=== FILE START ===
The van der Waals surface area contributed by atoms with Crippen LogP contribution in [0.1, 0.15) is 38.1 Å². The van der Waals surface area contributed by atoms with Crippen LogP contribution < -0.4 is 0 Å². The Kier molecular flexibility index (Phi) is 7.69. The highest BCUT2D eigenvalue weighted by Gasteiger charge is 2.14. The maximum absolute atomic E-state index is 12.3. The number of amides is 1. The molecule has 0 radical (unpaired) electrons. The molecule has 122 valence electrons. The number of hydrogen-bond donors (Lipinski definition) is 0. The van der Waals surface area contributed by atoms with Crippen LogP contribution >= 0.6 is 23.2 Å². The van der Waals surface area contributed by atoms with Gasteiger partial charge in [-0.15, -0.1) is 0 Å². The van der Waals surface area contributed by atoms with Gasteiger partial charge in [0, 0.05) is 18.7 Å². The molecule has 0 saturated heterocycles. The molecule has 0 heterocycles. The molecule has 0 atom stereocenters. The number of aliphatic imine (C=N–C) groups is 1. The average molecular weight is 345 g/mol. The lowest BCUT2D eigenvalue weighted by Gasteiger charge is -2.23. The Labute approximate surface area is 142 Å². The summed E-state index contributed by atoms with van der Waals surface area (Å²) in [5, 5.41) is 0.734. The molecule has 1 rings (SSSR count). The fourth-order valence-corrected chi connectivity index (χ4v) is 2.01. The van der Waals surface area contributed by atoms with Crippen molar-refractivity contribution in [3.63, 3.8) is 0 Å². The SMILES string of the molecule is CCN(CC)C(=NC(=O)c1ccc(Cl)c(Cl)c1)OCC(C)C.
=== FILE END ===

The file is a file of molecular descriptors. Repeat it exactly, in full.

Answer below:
The van der Waals surface area contributed by atoms with Crippen LogP contribution in [0.1, 0.15) is 38.1 Å². The van der Waals surface area contributed by atoms with Crippen LogP contribution < -0.4 is 0 Å². The Kier molecular flexibility index (Phi) is 7.69. The highest BCUT2D eigenvalue weighted by Gasteiger charge is 2.14. The maximum absolute atomic E-state index is 12.3. The number of amides is 1. The molecule has 0 radical (unpaired) electrons. The molecule has 122 valence electrons. The number of hydrogen-bond donors (Lipinski definition) is 0. The van der Waals surface area contributed by atoms with Crippen LogP contribution >= 0.6 is 23.2 Å². The van der Waals surface area contributed by atoms with Gasteiger partial charge in [-0.15, -0.1) is 0 Å². The van der Waals surface area contributed by atoms with Gasteiger partial charge in [0, 0.05) is 18.7 Å². The molecule has 0 saturated heterocycles. The molecule has 0 heterocycles. The molecule has 0 atom stereocenters. The number of aliphatic imine (C=N–C) groups is 1. The average molecular weight is 345 g/mol. The lowest BCUT2D eigenvalue weighted by Gasteiger charge is -2.23. The Labute approximate surface area is 142 Å². The summed E-state index contributed by atoms with van der Waals surface area (Å²) in [5, 5.41) is 0.734. The molecule has 1 rings (SSSR count). The fourth-order valence-corrected chi connectivity index (χ4v) is 2.01. The van der Waals surface area contributed by atoms with Crippen molar-refractivity contribution in [3.63, 3.8) is 0 Å². The SMILES string of the molecule is CCN(CC)C(=NC(=O)c1ccc(Cl)c(Cl)c1)OCC(C)C.